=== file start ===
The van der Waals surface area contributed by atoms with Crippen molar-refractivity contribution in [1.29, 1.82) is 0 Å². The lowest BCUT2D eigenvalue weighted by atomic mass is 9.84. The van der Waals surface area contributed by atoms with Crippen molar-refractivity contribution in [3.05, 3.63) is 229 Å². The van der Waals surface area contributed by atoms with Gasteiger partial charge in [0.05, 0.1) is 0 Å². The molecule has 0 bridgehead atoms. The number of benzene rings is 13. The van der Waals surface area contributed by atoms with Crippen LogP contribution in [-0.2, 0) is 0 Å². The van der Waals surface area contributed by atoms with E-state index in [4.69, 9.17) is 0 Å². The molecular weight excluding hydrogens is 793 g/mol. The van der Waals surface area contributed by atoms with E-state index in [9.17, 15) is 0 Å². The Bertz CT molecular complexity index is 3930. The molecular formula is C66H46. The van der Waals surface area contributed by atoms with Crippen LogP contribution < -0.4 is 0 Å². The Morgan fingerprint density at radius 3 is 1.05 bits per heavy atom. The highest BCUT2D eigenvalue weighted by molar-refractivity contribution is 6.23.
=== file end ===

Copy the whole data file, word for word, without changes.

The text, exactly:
The van der Waals surface area contributed by atoms with Crippen molar-refractivity contribution in [1.29, 1.82) is 0 Å². The lowest BCUT2D eigenvalue weighted by atomic mass is 9.84. The van der Waals surface area contributed by atoms with Crippen molar-refractivity contribution in [3.05, 3.63) is 229 Å². The van der Waals surface area contributed by atoms with Gasteiger partial charge in [0.05, 0.1) is 0 Å². The molecule has 0 bridgehead atoms. The number of benzene rings is 13. The van der Waals surface area contributed by atoms with Crippen LogP contribution in [-0.2, 0) is 0 Å². The van der Waals surface area contributed by atoms with E-state index in [4.69, 9.17) is 0 Å². The molecular weight excluding hydrogens is 793 g/mol. The van der Waals surface area contributed by atoms with E-state index in [9.17, 15) is 0 Å². The Bertz CT molecular complexity index is 3930. The molecular formula is C66H46. The van der Waals surface area contributed by atoms with Crippen LogP contribution < -0.4 is 0 Å². The Morgan fingerprint density at radius 3 is 1.05 bits per heavy atom. The highest BCUT2D eigenvalue weighted by molar-refractivity contribution is 6.23.